There are suggestions that a number of items have disappeared from the British Museum. They may have been stolen. The staff and management of the Museum cannot agree on what has happened. As is so often the case in logistics, the problem involves data capture and the control over inventory. It seems that not all the museum’s items in its inventory were identified and located correctly.

As a logistics operation the British Museum is very large. It holds approximately 8 million individual items, although it seems that this number is uncertain. It also operates a complex of inventory locations. These are often substantial and include Franks House, a building in central London that holds 200,000 different items, Blythe House, a large former 19th century office building holding 2 million items, a new facility at Reading University and a shared-user storage facility at Wroughton to the west of London.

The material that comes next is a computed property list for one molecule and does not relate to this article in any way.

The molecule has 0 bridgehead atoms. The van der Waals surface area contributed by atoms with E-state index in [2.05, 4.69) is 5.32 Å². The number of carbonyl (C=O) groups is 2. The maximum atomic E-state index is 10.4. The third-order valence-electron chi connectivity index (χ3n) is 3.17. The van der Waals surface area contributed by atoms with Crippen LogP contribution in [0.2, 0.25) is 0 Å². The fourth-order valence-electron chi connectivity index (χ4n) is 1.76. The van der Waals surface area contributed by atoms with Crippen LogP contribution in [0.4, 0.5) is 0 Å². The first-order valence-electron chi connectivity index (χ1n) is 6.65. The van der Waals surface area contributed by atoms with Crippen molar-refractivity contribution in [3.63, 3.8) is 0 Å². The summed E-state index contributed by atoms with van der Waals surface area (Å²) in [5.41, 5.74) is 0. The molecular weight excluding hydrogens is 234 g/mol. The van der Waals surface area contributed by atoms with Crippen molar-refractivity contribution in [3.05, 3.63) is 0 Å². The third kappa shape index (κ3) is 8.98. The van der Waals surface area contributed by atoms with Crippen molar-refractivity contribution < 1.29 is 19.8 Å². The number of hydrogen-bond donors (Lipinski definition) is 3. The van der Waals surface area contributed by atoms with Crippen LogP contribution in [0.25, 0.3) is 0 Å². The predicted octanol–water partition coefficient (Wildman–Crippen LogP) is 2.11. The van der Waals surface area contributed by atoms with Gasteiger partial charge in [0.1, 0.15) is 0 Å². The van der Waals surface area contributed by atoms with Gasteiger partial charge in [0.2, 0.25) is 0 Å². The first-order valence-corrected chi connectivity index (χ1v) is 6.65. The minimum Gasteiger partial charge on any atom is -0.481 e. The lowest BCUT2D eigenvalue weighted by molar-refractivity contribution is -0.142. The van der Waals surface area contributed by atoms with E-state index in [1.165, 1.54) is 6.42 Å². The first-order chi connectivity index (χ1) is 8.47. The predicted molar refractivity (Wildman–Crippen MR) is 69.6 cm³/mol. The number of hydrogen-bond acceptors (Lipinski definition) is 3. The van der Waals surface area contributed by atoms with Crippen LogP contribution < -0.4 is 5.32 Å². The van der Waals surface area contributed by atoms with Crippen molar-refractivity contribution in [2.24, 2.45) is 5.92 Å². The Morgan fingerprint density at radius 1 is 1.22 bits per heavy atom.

The nature of these facilities is complicated by the need of curators and academics to have access to items on a regular basis. This means inventory can be further distributed across external locations.

For a museum, organising a logistics operation of this size is a considerable undertaking. The British Museum states that it uses a ‘MI+ Collections Management System’. This appears to be a form of inventory management information architecture that focuses on data capture and stock keeping unit tracking. This system has been created by the state-owned ‘Collections Trust’ which is designed to create information systems architectures for museums.

It is unclear what has actually been going on at the British Museum. However, the institution seems to be facing very familiar logistics problems of inventory tracking, information architecture and creating physical inventory infrastructure that is appropriate for the task. The British Museum is the largest museum in the World and well-funded. If it cannot run its logistics properly it is worth wondering about the state of logistics operations at other museums.

Author: Thomas Cullen

Source: Ti Insight

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